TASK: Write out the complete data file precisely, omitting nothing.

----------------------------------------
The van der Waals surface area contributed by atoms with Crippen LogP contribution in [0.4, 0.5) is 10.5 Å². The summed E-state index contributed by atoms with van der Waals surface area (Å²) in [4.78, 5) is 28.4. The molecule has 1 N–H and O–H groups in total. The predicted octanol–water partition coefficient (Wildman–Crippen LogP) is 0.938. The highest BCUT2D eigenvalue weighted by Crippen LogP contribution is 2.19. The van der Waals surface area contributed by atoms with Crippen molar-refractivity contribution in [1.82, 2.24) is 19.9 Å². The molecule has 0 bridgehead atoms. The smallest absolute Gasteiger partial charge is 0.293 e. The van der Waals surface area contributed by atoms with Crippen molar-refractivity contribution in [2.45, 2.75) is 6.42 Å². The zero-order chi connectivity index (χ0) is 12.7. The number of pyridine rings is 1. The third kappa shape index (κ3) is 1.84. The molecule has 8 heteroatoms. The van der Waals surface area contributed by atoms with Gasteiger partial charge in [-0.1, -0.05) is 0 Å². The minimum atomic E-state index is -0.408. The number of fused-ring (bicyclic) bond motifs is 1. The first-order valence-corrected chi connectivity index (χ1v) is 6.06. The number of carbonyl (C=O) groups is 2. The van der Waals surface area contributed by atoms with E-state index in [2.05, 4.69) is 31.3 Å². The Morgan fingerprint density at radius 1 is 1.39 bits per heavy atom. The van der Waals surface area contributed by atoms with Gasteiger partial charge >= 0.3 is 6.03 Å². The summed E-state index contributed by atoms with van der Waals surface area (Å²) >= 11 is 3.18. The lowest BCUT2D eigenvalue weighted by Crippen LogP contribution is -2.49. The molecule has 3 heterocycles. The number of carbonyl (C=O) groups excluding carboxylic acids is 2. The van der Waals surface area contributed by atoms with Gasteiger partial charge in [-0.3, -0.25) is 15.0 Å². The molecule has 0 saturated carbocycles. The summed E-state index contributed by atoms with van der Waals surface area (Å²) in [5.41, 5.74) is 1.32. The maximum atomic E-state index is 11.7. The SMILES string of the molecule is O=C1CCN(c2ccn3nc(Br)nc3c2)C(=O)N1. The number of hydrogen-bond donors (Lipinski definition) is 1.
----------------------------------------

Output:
The van der Waals surface area contributed by atoms with Crippen LogP contribution in [0.4, 0.5) is 10.5 Å². The summed E-state index contributed by atoms with van der Waals surface area (Å²) in [4.78, 5) is 28.4. The molecule has 1 N–H and O–H groups in total. The predicted octanol–water partition coefficient (Wildman–Crippen LogP) is 0.938. The highest BCUT2D eigenvalue weighted by Crippen LogP contribution is 2.19. The van der Waals surface area contributed by atoms with Crippen molar-refractivity contribution in [1.82, 2.24) is 19.9 Å². The molecule has 0 bridgehead atoms. The smallest absolute Gasteiger partial charge is 0.293 e. The van der Waals surface area contributed by atoms with Crippen molar-refractivity contribution in [2.45, 2.75) is 6.42 Å². The zero-order chi connectivity index (χ0) is 12.7. The number of pyridine rings is 1. The third kappa shape index (κ3) is 1.84. The molecule has 8 heteroatoms. The van der Waals surface area contributed by atoms with Gasteiger partial charge in [-0.1, -0.05) is 0 Å². The minimum atomic E-state index is -0.408. The number of fused-ring (bicyclic) bond motifs is 1. The first-order valence-corrected chi connectivity index (χ1v) is 6.06. The number of carbonyl (C=O) groups is 2. The van der Waals surface area contributed by atoms with E-state index in [2.05, 4.69) is 31.3 Å². The Morgan fingerprint density at radius 1 is 1.39 bits per heavy atom. The van der Waals surface area contributed by atoms with Gasteiger partial charge >= 0.3 is 6.03 Å². The summed E-state index contributed by atoms with van der Waals surface area (Å²) >= 11 is 3.18. The lowest BCUT2D eigenvalue weighted by Crippen LogP contribution is -2.49. The molecule has 3 heterocycles. The number of carbonyl (C=O) groups excluding carboxylic acids is 2. The van der Waals surface area contributed by atoms with Gasteiger partial charge in [-0.3, -0.25) is 15.0 Å². The molecule has 0 saturated carbocycles. The summed E-state index contributed by atoms with van der Waals surface area (Å²) in [5.41, 5.74) is 1.32. The maximum atomic E-state index is 11.7. The SMILES string of the molecule is O=C1CCN(c2ccn3nc(Br)nc3c2)C(=O)N1. The number of hydrogen-bond donors (Lipinski definition) is 1.